Salthill Prom in the fifties

The Prom has been much in the news in the last few days. In Victorian times, our ancestors used to advertise the Promenade as a place unrivalled in the country, where a person could take the healthy invigorating air like nowhere else. In those days, it was just a narrow crooked roadway, very rough and untarred, and it extended from Palmer’s Rock to Blackrock. There were no shelters or flower beds, indeed there was hardly any beach, just rocks and shingle and seaweed. The cleaning up process started when breakwaters and piers were built, so there is a lot more beach now than there was 60 years ago. There were no large boulders to strengthen the Promenade, and flooding from the tide was far more regular than it is today – with the experience of this past couple of weeks excepted.

There was another section closer to town, known as ‘The Tenpenny Road’, or Grattan Road, but it was not linked to Upper Salthill along the seashore until the ‘new’ prom was built. Since then the path has been developed along the shore at South Park, and also along the shore at the golf club, making this one of the finest walks in the country.

“Walking the Prom” is one of the great Galway pastimes, and has been for generations of Galwegians and visitors alike, people of all shapes, sizes, and ages at all times of the day and night and in all kinds of weathers. The changing light and various moods of the weather make it exciting. There are days when you can almost reach out and touch the Clare hills, days when they seem miles away, and days when you cannot see them at all. There are a couple of weeks in November when the sun goes down spectacularly on Galway Bay if you are on the Prom, and also a few weeks in February. The sunrise on the bay in the weeks around Christmas can be breathtaking…all mauves and pinks and silvers and purples. It makes a difference when the wind is against you, and the sensation of sea spray in your face can be very refreshing, as is the perfume of fresh seaweed.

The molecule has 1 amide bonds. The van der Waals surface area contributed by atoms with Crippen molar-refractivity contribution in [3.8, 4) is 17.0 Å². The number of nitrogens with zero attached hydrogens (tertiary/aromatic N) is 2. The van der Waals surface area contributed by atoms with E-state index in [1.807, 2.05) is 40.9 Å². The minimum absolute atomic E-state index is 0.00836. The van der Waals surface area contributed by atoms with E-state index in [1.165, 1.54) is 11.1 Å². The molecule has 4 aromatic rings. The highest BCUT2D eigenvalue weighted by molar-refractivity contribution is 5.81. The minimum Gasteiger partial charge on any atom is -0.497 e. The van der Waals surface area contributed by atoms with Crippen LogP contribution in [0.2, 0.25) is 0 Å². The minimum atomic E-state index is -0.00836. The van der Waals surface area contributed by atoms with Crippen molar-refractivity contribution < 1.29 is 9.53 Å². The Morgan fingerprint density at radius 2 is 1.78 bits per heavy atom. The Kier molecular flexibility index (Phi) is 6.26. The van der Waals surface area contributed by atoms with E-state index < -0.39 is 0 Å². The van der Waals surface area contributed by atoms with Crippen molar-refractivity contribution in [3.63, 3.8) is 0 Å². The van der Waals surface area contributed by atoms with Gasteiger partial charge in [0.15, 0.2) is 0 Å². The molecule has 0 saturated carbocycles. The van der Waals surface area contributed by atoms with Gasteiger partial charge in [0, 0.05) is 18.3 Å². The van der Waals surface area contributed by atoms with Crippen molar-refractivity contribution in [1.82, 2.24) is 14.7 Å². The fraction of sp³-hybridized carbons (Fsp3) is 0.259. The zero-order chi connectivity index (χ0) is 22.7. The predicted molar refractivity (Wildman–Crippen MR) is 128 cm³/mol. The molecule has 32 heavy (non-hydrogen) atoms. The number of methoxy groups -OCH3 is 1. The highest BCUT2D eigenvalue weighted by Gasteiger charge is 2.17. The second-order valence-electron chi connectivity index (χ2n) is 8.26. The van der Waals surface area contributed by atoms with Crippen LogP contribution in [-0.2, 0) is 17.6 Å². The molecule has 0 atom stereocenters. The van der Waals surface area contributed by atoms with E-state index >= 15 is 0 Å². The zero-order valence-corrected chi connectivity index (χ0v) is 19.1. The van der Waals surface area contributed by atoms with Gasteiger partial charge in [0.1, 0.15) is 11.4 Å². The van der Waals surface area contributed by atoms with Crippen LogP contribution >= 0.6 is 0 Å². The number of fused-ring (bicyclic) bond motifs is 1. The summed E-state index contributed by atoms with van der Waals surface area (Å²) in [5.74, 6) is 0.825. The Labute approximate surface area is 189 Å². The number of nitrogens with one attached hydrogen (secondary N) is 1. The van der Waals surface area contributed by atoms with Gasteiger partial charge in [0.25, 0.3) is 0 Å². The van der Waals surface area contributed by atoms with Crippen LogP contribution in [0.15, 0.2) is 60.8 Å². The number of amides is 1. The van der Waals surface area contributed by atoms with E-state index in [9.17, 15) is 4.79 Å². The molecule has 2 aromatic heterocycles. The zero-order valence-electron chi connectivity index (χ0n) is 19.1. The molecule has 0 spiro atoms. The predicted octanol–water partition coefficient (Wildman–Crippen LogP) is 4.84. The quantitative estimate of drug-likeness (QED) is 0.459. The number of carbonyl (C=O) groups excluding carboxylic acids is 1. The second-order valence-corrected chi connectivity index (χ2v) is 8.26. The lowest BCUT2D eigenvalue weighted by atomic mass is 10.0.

Tradition had it that you had to kick the wall at the end of the Prom. For regulars this has not been quite the same since the donkey who occupied the little field died. The variety of those you meet means it is never dull…heart patients in recovery, those who are in training for the New York marathon for Croí, arm swingers, shufflers, power walkers, strollers, year round swimmers, mackerel fishermen, surfboarders, dogs and dogdirt, speeding cyclists, that dreaded type who spots you from a long way off and comes straight at you saying, “Ah, the very person I wanted to see.”

Our photograph today was taken in the early fifties, and shows many of the types referred to. The prom had not been strengthened with boulders, the beach was much stonier, the steps down to the beach were removed in the fifties. Some of the seats along the front in those days were just large concrete lumps, and yet this was the perfect setting for the National Currach Racing Championships which were held in the fifties, when many thousands used to congregate here to watch the sport.

This Year’s Christmas Quiz Winner

Congratulations to Ms Elizabeth Fox,

Tirellan Heights, Headford Road, Galway.

Your dinner for two voucher in The Ardilaun is on its way.

You have amazing knowledge of Galway, well done! Tom & Dick

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